I’ve already spoken at length about the importance of reflection in education and how we as teachers can use reflection to help students learn. But what are some specific questions or activities we could be doing to help students reflect?
Relationships and Collaboration
1.What are some ways you could share this learning with your parents or family?
2.Could you say something positive about each of your classmates?
3.What could you do today to help you develop better relationships with your peers?
4.Why is it important for students in a school to have positive relationships with each other?
5.What are some ways in which the adults in the school could help you improve the relationships you have with your classmates?
6.What, if anything, have you done or said lately that may have been considered bullying towards other students?
7.What are some things your classmates do that help you learn?
8.What are some things your classmates do that prevent you from learning?
9.What are some things you do in the classroom that you worry might prevent others from learning?
10.What are some things you do in the classroom that you believe can help other people learn?
Trying to get students to reflect upon their learning isn’t nearly as difficult as it sounds. Virtually any mechanism that a teacher uses can be used for reflection as well. For example, consider a quick write activity followed by a partner share out.
At the end of any day’s lesson, pose a question to the class and ask them to answer it individually. Start off with something generic like “Explain how you felt about today’s class.” Then, have students turn to a partner and explain what they liked about it. After a minute or so, share out as a whole class about what the class liked about class that day. Then, repeat this process by asking students to write or share what they did not like about the day’s activity. Again, share out as a whole class. It’s important that the teacher not get defensive but rather validates the feelings of every student and models appropriate reflection.
If I touch a hot stove and burn my hand, I immediately learn that touching a hot stove results in a burned hand. My brain makes the connection almost simultaneously. There’s little need for reflection because the “hot stove=burn” connection is one that my mind makes almost immediately.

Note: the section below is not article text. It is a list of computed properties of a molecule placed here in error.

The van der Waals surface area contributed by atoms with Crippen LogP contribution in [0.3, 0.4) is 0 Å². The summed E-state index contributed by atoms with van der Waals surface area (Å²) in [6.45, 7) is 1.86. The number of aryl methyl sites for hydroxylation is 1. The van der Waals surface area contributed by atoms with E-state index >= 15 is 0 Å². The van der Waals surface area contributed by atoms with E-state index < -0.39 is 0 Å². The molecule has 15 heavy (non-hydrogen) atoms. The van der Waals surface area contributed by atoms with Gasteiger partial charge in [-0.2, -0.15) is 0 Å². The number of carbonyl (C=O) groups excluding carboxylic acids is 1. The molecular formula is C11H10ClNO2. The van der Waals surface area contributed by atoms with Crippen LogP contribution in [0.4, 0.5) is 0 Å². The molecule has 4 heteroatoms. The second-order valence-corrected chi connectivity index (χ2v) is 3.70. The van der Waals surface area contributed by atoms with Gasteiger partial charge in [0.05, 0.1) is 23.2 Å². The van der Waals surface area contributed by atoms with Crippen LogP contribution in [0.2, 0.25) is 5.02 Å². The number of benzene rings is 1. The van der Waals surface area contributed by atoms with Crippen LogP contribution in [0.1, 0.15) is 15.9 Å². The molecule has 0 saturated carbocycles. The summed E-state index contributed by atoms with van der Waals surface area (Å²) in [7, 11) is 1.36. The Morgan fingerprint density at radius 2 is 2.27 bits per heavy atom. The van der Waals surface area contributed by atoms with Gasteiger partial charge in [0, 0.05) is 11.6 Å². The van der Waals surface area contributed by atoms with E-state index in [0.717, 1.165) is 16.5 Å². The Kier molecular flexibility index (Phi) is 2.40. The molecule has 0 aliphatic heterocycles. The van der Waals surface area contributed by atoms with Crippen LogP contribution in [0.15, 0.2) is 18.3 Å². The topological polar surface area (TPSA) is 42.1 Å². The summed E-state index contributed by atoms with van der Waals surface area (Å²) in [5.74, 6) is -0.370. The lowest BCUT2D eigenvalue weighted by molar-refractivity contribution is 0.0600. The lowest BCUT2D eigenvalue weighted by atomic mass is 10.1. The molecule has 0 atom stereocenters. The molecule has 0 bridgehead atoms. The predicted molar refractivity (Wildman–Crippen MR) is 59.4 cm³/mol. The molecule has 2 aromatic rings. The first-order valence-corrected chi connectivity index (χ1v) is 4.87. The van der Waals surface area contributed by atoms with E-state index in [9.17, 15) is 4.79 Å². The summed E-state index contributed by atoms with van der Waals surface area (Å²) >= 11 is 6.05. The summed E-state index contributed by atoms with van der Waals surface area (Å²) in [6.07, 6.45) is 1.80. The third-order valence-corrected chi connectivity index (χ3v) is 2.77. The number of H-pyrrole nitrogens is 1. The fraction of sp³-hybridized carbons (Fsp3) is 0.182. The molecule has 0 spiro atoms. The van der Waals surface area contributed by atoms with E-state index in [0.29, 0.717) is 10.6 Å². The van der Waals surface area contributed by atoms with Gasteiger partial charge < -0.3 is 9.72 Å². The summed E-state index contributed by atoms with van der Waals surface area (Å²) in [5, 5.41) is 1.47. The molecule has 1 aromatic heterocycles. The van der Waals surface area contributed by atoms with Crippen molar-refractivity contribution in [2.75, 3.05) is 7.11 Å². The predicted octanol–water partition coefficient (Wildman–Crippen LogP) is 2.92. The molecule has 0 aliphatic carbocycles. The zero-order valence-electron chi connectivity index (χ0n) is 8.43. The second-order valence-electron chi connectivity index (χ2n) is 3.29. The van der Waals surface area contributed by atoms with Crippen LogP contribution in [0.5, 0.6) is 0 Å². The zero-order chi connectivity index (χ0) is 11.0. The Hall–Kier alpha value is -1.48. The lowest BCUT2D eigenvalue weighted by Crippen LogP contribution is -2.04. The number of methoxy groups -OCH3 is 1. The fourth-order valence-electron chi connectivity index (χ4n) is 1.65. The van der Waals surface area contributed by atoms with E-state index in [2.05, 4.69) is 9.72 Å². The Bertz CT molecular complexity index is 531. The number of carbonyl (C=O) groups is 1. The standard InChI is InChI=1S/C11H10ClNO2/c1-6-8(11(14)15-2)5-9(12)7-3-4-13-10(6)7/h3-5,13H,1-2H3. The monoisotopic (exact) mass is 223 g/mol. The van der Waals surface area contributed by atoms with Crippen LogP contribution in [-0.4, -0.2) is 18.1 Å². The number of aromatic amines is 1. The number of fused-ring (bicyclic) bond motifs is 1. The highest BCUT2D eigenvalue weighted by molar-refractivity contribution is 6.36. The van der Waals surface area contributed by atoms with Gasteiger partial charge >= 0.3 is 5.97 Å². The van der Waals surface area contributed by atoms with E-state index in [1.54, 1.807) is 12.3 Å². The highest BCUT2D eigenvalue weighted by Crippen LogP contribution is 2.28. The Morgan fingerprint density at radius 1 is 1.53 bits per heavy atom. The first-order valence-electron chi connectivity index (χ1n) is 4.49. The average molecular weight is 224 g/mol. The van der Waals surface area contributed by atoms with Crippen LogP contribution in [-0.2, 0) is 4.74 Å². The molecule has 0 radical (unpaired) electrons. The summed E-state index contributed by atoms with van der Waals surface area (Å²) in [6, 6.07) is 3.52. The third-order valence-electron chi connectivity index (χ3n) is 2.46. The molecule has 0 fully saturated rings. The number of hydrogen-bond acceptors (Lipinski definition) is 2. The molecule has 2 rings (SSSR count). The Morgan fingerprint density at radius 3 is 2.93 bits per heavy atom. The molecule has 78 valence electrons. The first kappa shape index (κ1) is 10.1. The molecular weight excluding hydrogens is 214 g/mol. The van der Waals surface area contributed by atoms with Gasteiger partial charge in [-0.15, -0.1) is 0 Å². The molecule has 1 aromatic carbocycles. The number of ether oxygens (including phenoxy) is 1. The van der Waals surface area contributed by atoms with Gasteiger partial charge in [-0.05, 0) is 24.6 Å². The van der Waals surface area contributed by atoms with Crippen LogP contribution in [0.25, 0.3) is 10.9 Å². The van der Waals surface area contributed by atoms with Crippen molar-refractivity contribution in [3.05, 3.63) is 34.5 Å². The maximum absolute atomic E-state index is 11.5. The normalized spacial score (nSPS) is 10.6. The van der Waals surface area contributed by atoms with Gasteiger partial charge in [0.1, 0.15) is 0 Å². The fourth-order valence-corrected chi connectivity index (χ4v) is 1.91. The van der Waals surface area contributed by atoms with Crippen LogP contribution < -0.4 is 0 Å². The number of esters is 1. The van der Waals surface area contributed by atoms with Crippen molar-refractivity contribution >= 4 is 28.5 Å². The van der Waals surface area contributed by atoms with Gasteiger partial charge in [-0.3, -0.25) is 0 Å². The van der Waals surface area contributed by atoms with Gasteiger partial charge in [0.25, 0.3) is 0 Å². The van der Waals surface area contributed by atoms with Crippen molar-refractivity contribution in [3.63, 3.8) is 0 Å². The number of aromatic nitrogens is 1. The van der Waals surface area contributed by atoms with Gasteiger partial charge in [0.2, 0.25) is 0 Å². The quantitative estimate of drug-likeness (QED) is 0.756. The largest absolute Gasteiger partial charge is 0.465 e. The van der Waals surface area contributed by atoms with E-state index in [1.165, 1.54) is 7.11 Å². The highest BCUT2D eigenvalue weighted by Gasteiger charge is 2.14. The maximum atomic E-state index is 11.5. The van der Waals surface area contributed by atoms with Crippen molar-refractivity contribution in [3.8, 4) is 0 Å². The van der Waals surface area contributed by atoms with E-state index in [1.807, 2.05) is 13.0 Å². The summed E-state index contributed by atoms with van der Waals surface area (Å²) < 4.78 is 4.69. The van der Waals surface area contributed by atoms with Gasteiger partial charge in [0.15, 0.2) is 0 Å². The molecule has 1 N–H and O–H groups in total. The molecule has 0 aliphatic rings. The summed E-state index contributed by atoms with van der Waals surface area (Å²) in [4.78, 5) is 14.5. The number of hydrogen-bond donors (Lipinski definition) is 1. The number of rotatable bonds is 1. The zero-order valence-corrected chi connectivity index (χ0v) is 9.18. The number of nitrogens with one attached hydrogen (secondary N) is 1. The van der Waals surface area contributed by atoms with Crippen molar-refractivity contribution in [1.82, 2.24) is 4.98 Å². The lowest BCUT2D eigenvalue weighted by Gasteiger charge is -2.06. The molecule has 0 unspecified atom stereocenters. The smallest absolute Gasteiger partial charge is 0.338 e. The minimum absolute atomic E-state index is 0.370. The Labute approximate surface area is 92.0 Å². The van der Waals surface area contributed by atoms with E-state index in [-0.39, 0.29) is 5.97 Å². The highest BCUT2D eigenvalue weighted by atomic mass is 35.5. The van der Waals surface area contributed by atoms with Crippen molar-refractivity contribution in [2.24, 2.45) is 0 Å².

Similarly, suppose I’m driving in bad weather and going WAY TOO FAST for the conditions. If my car spins out and I find myself stuck in a ditch, I’ve learned a lesson about driving in bad weather. Again, the connection is almost instantaneous.
Academic learning however is seldom that obvious.
Let’s pretend I’m a fourth grade student, distracted by everything from cafeteria food to the playground outside my classroom window. If I fail a math test, am I immediately able to tell you why? Most kids aren’t self-aware enough or mature enough to tell you why they failed at something (or in some cases, why they got in trouble). The younger the student, the more difficult this is.
More than likely, since I’m not sure exactly WHY I failed a test, the only connection my brain makes is “Math = F”. Since most kids really do want to be successful, students also equate “F=Failure” and “Failure=Bad”. They don’t understand that failure is a part of the learning process, largely because we as teachers don’t allow students to re-do work and learn from mistakes. As a result, they come to hate the subject or the teacher, never really knowing why other than “I suck at Math.”
A lot of college level teacher training programs talk about the importance of developing a “reflective practitioner” but what exactly does this mean for the classroom teacher? If you haven’t yet accepted responsibility for student learning than it doesn’t mean much at all. You’ll have some success as a teacher and some failures which you’ll most certainly blame on any number of factors. If however you believe that all students can learn at a high level and that your performance as a teacher has a direct impact on student learning, than reflection should be an integral part of what you do.
Below you will find a list of 30 Questions Teachers should be regularly asking themselves to ensure they’re classroom is as focused on learning as they would like it to be. Feel free to beg, borrow, steal and share however you see fit.
Modeling Reflection – Questions to Ask With Students
1.Was this activity successful….why or why not?
2.If we do this again, what can I do differently to help you learn more?
3.Did this activity help you learn more than others we’ve done? Why?
Classroom Culture – Questions to Ask About Your Rules & Relationships
4.Are the relationships that I have with my students helping or hindering their ability to learn?
5.Could the problems I have in my classroom be solved by pre-teaching my expectations or developing rules/procedures to deal with these issues?
6.Was my demeanor and attitude towards my class today effective for student learning?
7.Am I excited to go to work today?
8.Are my students excited to come to my class today? (How much does #6 impact #7?)
9.What choices have I given my students lately?
10.Can I explain at least SOMETHING about each of my student’s personal lives?